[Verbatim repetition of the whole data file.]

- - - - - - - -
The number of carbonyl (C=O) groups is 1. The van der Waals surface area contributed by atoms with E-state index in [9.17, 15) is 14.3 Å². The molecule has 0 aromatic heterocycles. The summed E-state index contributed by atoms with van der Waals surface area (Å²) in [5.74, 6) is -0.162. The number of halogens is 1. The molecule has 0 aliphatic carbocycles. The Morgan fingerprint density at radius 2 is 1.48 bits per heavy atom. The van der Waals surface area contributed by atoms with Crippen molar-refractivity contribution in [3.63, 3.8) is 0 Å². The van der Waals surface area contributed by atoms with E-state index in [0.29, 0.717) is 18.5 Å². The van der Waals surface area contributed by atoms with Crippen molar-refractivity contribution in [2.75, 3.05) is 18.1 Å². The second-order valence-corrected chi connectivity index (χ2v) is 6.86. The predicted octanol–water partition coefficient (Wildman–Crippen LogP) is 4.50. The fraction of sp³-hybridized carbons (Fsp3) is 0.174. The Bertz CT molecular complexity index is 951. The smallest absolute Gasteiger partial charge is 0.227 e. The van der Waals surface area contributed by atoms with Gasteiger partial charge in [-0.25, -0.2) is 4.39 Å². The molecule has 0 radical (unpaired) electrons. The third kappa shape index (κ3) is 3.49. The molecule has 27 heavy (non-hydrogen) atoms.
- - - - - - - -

The number of carbonyl (C=O) groups is 1. The van der Waals surface area contributed by atoms with E-state index in [9.17, 15) is 14.3 Å². The molecule has 0 aromatic heterocycles. The summed E-state index contributed by atoms with van der Waals surface area (Å²) in [5.74, 6) is -0.162. The number of halogens is 1. The molecule has 0 aliphatic carbocycles. The Morgan fingerprint density at radius 2 is 1.48 bits per heavy atom. The van der Waals surface area contributed by atoms with Crippen molar-refractivity contribution in [3.63, 3.8) is 0 Å². The van der Waals surface area contributed by atoms with E-state index in [0.29, 0.717) is 18.5 Å². The van der Waals surface area contributed by atoms with Crippen molar-refractivity contribution in [2.75, 3.05) is 18.1 Å². The second-order valence-corrected chi connectivity index (χ2v) is 6.86. The predicted octanol–water partition coefficient (Wildman–Crippen LogP) is 4.50. The fraction of sp³-hybridized carbons (Fsp3) is 0.174. The Bertz CT molecular complexity index is 951. The smallest absolute Gasteiger partial charge is 0.227 e. The van der Waals surface area contributed by atoms with Gasteiger partial charge in [-0.25, -0.2) is 4.39 Å². The molecule has 0 radical (unpaired) electrons. The third kappa shape index (κ3) is 3.49. The molecule has 27 heavy (non-hydrogen) atoms.